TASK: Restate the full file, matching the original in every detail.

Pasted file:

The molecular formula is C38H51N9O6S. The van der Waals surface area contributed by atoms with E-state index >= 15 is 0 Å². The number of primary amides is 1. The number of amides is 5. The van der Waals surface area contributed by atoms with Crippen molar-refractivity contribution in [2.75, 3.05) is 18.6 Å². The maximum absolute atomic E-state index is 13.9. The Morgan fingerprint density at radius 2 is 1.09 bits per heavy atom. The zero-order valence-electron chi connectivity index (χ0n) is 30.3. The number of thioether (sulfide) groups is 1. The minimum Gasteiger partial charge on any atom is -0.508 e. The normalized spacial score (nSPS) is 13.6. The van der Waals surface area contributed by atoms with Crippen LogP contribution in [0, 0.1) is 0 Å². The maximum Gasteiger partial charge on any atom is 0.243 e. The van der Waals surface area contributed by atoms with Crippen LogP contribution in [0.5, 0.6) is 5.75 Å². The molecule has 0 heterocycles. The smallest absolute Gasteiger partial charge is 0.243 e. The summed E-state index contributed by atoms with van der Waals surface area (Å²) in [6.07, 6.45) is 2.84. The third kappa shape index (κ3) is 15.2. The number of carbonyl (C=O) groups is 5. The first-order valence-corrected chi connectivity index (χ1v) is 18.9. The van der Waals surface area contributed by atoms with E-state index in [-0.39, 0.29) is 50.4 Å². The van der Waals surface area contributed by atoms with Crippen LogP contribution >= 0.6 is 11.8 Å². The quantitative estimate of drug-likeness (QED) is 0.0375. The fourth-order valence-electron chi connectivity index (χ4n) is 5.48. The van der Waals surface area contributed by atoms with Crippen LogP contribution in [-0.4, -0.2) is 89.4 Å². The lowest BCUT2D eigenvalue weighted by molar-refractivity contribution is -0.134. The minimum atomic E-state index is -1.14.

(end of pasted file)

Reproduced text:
The molecular formula is C38H51N9O6S. The van der Waals surface area contributed by atoms with E-state index >= 15 is 0 Å². The number of primary amides is 1. The number of amides is 5. The van der Waals surface area contributed by atoms with Crippen molar-refractivity contribution in [2.75, 3.05) is 18.6 Å². The maximum absolute atomic E-state index is 13.9. The Morgan fingerprint density at radius 2 is 1.09 bits per heavy atom. The zero-order valence-electron chi connectivity index (χ0n) is 30.3. The number of thioether (sulfide) groups is 1. The minimum Gasteiger partial charge on any atom is -0.508 e. The normalized spacial score (nSPS) is 13.6. The van der Waals surface area contributed by atoms with Crippen LogP contribution in [0, 0.1) is 0 Å². The maximum Gasteiger partial charge on any atom is 0.243 e. The van der Waals surface area contributed by atoms with Crippen LogP contribution in [0.5, 0.6) is 5.75 Å². The molecule has 0 heterocycles. The smallest absolute Gasteiger partial charge is 0.243 e. The summed E-state index contributed by atoms with van der Waals surface area (Å²) in [6.07, 6.45) is 2.84. The third kappa shape index (κ3) is 15.2. The number of carbonyl (C=O) groups is 5. The first-order valence-corrected chi connectivity index (χ1v) is 18.9. The van der Waals surface area contributed by atoms with E-state index in [-0.39, 0.29) is 50.4 Å². The van der Waals surface area contributed by atoms with Crippen LogP contribution >= 0.6 is 11.8 Å². The quantitative estimate of drug-likeness (QED) is 0.0375. The fourth-order valence-electron chi connectivity index (χ4n) is 5.48. The van der Waals surface area contributed by atoms with Crippen LogP contribution in [-0.4, -0.2) is 89.4 Å². The lowest BCUT2D eigenvalue weighted by molar-refractivity contribution is -0.134. The minimum atomic E-state index is -1.14.